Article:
The "biggie" when buying a Freelander is the transmission. It doesn't have a center diff like 'traditional' Landies. The setup could be considered Front Wheel Drive and the diff that's connected to the gearbox distributes to the front wheels like a normal diif - but it also has a direct 1:1 pinion out the back that drives a prop to the rear diff to distribute power to the rear wheels. If this were all, it would be the same as driving those traditional Landies with diff lock engaged - it would soon destroy the transmission. This 'doesn't' occur though because the prop shaft is split into 2 and in the middle is a Viscous Coupling Unit (VCU). The VCU allows the small differences in cornering to slip (thus preserving the transmission), but will transmit torque when the speed difference is larger - ie when front wheels slip. Its a great system because its basically an automatic diff lock and you can change surfaces wihout having to stop or what ever - the transmission just automatically adjusts. With the Traction Control (that's fitted to most Freelanders) is gives them great 4WD abilities - limited by lack of low-range and ground clearance. However...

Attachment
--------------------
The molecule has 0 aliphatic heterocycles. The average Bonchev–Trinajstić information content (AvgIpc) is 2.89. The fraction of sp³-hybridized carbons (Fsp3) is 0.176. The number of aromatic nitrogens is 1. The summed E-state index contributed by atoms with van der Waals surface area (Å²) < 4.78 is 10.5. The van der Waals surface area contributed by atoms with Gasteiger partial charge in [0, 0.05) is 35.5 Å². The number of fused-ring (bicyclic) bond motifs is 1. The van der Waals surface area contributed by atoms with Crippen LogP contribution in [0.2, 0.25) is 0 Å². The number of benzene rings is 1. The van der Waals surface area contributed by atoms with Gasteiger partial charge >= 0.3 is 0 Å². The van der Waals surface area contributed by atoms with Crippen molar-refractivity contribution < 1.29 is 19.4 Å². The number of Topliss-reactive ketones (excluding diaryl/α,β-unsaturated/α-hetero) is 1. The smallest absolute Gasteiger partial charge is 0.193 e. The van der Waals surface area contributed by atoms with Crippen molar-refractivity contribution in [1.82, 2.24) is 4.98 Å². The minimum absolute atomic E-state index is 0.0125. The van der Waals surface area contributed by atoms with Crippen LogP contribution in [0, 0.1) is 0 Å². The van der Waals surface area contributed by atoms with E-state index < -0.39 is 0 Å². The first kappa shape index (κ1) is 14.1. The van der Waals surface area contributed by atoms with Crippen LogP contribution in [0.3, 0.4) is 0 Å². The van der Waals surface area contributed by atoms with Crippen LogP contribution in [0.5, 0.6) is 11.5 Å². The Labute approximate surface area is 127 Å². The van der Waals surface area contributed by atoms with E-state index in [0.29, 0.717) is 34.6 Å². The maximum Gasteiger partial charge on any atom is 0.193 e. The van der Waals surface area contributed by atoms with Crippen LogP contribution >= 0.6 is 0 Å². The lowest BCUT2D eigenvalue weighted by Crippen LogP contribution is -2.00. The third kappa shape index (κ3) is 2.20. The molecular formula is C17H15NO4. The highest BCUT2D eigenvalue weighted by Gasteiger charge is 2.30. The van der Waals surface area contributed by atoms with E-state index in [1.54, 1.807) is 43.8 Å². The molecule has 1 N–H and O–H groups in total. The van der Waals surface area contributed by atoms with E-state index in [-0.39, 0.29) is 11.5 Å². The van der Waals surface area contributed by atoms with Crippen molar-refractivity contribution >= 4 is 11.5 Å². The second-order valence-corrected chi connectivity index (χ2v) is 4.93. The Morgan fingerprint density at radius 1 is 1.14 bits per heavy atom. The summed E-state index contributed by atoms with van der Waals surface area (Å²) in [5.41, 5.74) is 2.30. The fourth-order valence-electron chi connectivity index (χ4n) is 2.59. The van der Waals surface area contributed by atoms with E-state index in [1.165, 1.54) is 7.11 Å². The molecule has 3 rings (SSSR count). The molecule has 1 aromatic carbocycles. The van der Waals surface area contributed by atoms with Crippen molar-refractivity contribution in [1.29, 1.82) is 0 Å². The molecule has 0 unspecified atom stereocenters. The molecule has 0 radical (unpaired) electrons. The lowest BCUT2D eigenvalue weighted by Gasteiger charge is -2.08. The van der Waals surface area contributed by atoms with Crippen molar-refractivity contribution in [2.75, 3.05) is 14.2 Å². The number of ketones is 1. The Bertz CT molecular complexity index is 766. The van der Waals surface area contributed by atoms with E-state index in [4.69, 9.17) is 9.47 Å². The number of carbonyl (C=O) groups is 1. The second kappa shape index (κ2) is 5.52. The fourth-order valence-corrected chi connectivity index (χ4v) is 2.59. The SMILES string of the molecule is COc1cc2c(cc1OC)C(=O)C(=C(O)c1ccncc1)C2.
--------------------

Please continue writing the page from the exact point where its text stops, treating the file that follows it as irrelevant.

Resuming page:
This 4WD setup can cause catastrophic problems for the transmission. The VCUs can/do tighten with age/mileage. This results in wind up when cornering and will ultimately destroy the transmission. There are tests you can do - after driving the car - feel the VCU - it should be 'warm', if its 'hot' theres too much wind up and it should be replaced, if its 'cold' its slipping too much and you're basically running 2WD. You can also do, whats called, a '1 wheel up test' that gives and indication of how much resistance the VCU is giving - there's ids on YouTube and info on LZ. VCUs may last any length of time from 20K miles to 200K miles!